New Zealand is the 18th most competitive country in the world, according to this year’s Global Competitiveness Index (GCI).
The Index ranks countries according to their performance on factors such as innovation, market size, market efficiency, infrastructure and business sophistication.
New Zealand has overtaken five countries, including Australia, to move its overall ranking to 18th place, up from 23rd place in last year’s Survey.
This year’s results again highlight the strength and integrity of New Zealand’s institutions while pointing to the need for improvement in areas such as innovation, infrastructure, exports and bureaucracy.
New Zealand ranks well on many issues, but the critical ones supporting innovation-driven exports are in need of improvement.
With one of our most problematic factors being ‘an inadequately educated workforce’, the consequences for innovation are obvious. Our economy has a critical need for more relevant skills. We urgently need to see more of the right applied skills coming out from our secondary and tertiary education institutions.
At the business level, there is a great need for collaboration with research bodies to drive higher-value and higher-technology products. With the establishment of Callaghan Innovation, we should see improved outcomes in future for business development based on science and technology.
Better industry-university collaboration (20th ranking) and more company spending on R&D (34th ranking) would help grow the numbers of new, innovative goods and services, while the low placing (74th) for size of foreign markets indicated the scope for extending more exports to more markets.
Following are among the key findings for New Zealand.
Institutions: New Zealand was ranked second for strength and integrity of institutions, achieving the first place for ethical behaviour of firms, judicial independence, absence of bribes, and absence of diversion of public funds.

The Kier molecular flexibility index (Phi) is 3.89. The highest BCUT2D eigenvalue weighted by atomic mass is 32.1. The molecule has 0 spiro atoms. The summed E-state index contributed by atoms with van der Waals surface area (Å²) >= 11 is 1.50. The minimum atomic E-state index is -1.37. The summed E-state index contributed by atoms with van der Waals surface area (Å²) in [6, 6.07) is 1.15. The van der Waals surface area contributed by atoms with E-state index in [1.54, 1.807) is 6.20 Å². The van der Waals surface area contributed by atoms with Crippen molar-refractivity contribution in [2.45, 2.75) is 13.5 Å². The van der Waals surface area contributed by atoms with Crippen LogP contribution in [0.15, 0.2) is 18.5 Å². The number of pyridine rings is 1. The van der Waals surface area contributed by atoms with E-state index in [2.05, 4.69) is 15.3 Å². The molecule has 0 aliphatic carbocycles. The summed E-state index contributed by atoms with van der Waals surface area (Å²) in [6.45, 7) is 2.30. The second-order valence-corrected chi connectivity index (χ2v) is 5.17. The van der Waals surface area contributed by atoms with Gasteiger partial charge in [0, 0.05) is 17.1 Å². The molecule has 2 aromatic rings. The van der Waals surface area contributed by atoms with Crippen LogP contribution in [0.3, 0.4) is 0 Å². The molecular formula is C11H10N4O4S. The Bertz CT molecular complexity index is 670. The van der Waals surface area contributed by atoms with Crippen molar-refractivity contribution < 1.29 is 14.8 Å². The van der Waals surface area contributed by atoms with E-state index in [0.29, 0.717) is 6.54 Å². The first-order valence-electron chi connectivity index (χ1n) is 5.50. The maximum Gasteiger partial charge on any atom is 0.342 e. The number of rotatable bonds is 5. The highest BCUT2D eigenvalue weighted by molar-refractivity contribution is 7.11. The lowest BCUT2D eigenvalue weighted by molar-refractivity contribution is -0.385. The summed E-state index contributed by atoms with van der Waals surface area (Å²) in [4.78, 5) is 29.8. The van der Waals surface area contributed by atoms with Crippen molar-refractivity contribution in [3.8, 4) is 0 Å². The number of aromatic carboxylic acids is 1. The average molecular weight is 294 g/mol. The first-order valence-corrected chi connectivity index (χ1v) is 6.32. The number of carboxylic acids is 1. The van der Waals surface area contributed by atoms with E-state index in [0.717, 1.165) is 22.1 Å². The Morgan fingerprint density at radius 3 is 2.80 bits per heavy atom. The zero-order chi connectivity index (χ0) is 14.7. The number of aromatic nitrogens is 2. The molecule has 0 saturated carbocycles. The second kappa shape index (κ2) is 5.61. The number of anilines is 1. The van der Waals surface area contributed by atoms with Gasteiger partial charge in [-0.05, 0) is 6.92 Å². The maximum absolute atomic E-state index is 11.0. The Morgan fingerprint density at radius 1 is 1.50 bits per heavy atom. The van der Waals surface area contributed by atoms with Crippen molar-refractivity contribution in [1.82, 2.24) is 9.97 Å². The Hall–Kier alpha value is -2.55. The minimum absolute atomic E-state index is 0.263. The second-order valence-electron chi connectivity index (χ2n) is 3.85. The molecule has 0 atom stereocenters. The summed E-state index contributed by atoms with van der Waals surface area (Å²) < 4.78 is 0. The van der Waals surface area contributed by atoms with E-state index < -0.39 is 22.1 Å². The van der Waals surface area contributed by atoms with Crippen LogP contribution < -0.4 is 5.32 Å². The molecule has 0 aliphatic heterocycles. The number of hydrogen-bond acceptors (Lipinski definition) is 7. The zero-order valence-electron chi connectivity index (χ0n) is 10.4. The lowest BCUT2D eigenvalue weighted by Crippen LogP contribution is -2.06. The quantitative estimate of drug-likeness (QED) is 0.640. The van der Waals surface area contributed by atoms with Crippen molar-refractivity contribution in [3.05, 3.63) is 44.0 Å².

Other New Zealand institutions ranked less well, with rankings of 10th for wastefulness of government spending, 12th for property rights and 13th for burden of regulation.
Infrastructure: We achieved a poor ranking of 43 for overall infrastructure.
Macroeconomic environment: New Zealand performed well for control of inflation (First equal) and country credit rating (16th) but poorly for government debt (63rd), a balanced budget (70th) and national savings (101st).
Higher Education & Training: New Zealand scored 11th for quality of educational system, 12th for quality of mathematics and Science education and 24th for quality of school management.
Market Efficiency: We ranked first for agricultural policies and smallest number of days and procedures needed to start a business, but 31st for intensity of local competition and 64th for the impact on business of rules on foreign direct investment.
Labour Market Efficiency: We scored for flexibility in hiring & firing practices (61st) and ability to retain talent onshore (79th), dragged down labour market efficiency rankings overall.
Financial Market Development: Protection of borrowers’ & lenders’ rights (1st equal), soundness of banks (second) and ease of access to loans (9th) were New Zealand’s highest rankings for financial markets.
Technological Readiness: we performed reasonably well for use of Internet (8th), firm-level technology absorption (19th), and availability of latest technologies (21st), but we were ranked only 56th for available bandwidth.
Market Size: While New Zealand cannot do much about the size of its domestic market (60th), there is much scope for growing the size of its foreign markets, namely growing exports (ranked 74th).
Business Sophistication: Rankings were relatively low for production sophistication (28th), uniqueness of products (36th), presence in value chains (58th) and amount of cluster development (73rd).
Innovation: Patents per population (22nd), university-industry collaboration in R&D (20th), company spending on R&D (34th) and availability of scientists and engineers (58th) showed room for improvement in innovation.
The most problematic factors for doing business in New Zealand in 2013 were judged to be inadequate infrastructure, inadequately educated workforce, insufficient capacity to innovate and inefficient government bureaucracy.
New Zealand has mostly been ranked between 20th and 24th place in previous Global Competitiveness Index surveys.
The top ten places this year were similar to previous years’ rankings – Switzerland, Singapore, Finland, Germany, US, Sweden, Hong Kong, Netherlands, Japan and UK.
Phil O’Reilly is Chief Executive of BusinessNZ based in Wellington. GCI is a compilation of economic data and surveys of businesses in 148 countries, coordinated in New Zealand by BusinessNZ and The NZ Initiative.